* Then – You’re sitting in Ironforge, spamming the Trade channel looking for that last DPS to fill up your 5-man raid.  And then your healer quit. Sonofabitch.  It took forever to get into the instance, since you had to run out there to boot.
          * Now – Cross. Server. Queues.   – I’m in love with this feature.  It’s strikingly similar to the SC function of WAR.  Queue up, let the system match-make the group, kill.  I wish WAR did the match-making part, honestly.  It was no fun SCing it up with no heals.

          • Achievements
            * Then – ???
            * Now – They have them.  There’s a hell of a lot of them, too.  I’m an achievement whore, so this caters to me specifically.  I like to get out there and just rack up some numbers.  It is a nice break from questing or raiding.

            • Gold
              * Then – I always felt poor when I was on my Warrior.  I did quests, I grinded mobs, I sold loot…and I was still piss broke.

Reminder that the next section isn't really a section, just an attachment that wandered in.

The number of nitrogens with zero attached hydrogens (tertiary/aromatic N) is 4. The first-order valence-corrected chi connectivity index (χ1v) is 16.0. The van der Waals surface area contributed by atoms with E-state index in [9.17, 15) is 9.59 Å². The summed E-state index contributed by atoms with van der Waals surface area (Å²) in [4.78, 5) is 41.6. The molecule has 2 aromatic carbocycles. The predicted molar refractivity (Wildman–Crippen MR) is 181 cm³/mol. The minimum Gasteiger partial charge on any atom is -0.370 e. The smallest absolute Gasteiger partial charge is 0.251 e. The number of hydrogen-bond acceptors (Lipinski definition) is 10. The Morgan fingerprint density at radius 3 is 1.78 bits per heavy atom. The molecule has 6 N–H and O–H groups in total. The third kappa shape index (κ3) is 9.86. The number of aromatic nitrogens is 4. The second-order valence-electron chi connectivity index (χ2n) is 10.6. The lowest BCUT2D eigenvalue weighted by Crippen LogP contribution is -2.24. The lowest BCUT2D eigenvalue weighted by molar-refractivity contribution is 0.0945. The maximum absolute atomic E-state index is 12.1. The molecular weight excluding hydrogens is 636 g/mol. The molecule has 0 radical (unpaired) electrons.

* Now – At level 60, I went and bought my flying mount, the training required and the Cataclysm training for the old-world flying. I dropped a little less than 500g, and still had over 250g to spend.  That’s some good cash.  Showing the sell-value on the quest rewards was a HUGE part of this.  Even though none of the rewards are useful, I can still pick the one that sells for the most.

              After all this, it was pretty easy to hop back in.  The level of polish in the game really speaks to the deep pockets Blizzard has.  I realize that they have a hell of a staff to put towards even the most tedious minutia, but that’s the stuff that translates into a refined experience.  I wish all games had the coffers that Blizzard did.  That would be an interesting market, ripe with competition and innovation.